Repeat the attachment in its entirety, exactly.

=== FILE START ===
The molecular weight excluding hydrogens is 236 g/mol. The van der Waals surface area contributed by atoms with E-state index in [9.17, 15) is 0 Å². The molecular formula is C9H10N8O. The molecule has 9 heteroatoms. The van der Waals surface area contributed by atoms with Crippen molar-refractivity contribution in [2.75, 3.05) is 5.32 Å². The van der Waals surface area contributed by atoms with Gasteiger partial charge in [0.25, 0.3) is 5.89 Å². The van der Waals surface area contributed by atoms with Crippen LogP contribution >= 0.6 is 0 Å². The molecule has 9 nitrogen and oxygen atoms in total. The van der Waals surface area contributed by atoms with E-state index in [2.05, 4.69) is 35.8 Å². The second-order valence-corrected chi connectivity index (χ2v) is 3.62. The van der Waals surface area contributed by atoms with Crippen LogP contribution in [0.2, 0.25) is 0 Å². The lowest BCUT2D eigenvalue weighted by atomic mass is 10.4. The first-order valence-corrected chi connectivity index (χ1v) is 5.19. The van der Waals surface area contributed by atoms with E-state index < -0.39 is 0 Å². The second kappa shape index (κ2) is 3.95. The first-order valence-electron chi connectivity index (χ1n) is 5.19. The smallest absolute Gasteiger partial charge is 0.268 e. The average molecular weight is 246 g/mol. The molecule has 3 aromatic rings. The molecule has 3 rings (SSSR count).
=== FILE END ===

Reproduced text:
The molecular weight excluding hydrogens is 236 g/mol. The van der Waals surface area contributed by atoms with E-state index in [9.17, 15) is 0 Å². The molecular formula is C9H10N8O. The molecule has 9 heteroatoms. The van der Waals surface area contributed by atoms with Crippen molar-refractivity contribution in [2.75, 3.05) is 5.32 Å². The van der Waals surface area contributed by atoms with Gasteiger partial charge in [0.25, 0.3) is 5.89 Å². The van der Waals surface area contributed by atoms with Crippen LogP contribution >= 0.6 is 0 Å². The molecule has 9 nitrogen and oxygen atoms in total. The van der Waals surface area contributed by atoms with E-state index in [2.05, 4.69) is 35.8 Å². The second-order valence-corrected chi connectivity index (χ2v) is 3.62. The van der Waals surface area contributed by atoms with Crippen LogP contribution in [0.2, 0.25) is 0 Å². The lowest BCUT2D eigenvalue weighted by atomic mass is 10.4. The first-order valence-corrected chi connectivity index (χ1v) is 5.19. The van der Waals surface area contributed by atoms with E-state index < -0.39 is 0 Å². The second kappa shape index (κ2) is 3.95. The first-order valence-electron chi connectivity index (χ1n) is 5.19. The smallest absolute Gasteiger partial charge is 0.268 e. The average molecular weight is 246 g/mol. The molecule has 3 aromatic rings. The molecule has 3 rings (SSSR count).